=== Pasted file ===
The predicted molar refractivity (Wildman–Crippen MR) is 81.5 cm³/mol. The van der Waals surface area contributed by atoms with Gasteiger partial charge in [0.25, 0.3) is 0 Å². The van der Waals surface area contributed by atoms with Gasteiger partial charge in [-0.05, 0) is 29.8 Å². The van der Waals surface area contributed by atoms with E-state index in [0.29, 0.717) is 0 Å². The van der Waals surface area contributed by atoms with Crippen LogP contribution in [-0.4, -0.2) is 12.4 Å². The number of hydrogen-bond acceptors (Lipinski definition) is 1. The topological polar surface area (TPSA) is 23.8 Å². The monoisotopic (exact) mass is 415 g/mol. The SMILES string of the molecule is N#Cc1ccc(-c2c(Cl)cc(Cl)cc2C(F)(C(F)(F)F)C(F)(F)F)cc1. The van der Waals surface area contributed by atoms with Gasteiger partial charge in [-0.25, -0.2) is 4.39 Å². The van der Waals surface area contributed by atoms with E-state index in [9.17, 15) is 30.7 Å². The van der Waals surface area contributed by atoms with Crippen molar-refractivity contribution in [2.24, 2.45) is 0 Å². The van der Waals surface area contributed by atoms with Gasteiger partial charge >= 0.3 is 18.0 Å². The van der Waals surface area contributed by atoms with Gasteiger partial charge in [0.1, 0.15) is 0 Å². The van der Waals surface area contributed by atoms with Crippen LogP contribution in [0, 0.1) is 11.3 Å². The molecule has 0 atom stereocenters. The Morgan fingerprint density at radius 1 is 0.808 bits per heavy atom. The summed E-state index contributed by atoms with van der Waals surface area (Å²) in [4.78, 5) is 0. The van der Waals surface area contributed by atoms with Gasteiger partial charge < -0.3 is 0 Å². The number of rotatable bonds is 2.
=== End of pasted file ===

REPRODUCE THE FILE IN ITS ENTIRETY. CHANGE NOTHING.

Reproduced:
The predicted molar refractivity (Wildman–Crippen MR) is 81.5 cm³/mol. The van der Waals surface area contributed by atoms with Gasteiger partial charge in [0.25, 0.3) is 0 Å². The van der Waals surface area contributed by atoms with Gasteiger partial charge in [-0.05, 0) is 29.8 Å². The van der Waals surface area contributed by atoms with E-state index in [0.29, 0.717) is 0 Å². The van der Waals surface area contributed by atoms with Crippen LogP contribution in [-0.4, -0.2) is 12.4 Å². The number of hydrogen-bond acceptors (Lipinski definition) is 1. The topological polar surface area (TPSA) is 23.8 Å². The monoisotopic (exact) mass is 415 g/mol. The SMILES string of the molecule is N#Cc1ccc(-c2c(Cl)cc(Cl)cc2C(F)(C(F)(F)F)C(F)(F)F)cc1. The van der Waals surface area contributed by atoms with Gasteiger partial charge in [-0.25, -0.2) is 4.39 Å². The van der Waals surface area contributed by atoms with E-state index in [9.17, 15) is 30.7 Å². The van der Waals surface area contributed by atoms with Crippen molar-refractivity contribution in [2.24, 2.45) is 0 Å². The van der Waals surface area contributed by atoms with Gasteiger partial charge >= 0.3 is 18.0 Å². The van der Waals surface area contributed by atoms with Gasteiger partial charge in [0.1, 0.15) is 0 Å². The van der Waals surface area contributed by atoms with Crippen LogP contribution in [0, 0.1) is 11.3 Å². The molecule has 0 atom stereocenters. The Morgan fingerprint density at radius 1 is 0.808 bits per heavy atom. The summed E-state index contributed by atoms with van der Waals surface area (Å²) in [4.78, 5) is 0. The van der Waals surface area contributed by atoms with Gasteiger partial charge < -0.3 is 0 Å². The number of rotatable bonds is 2.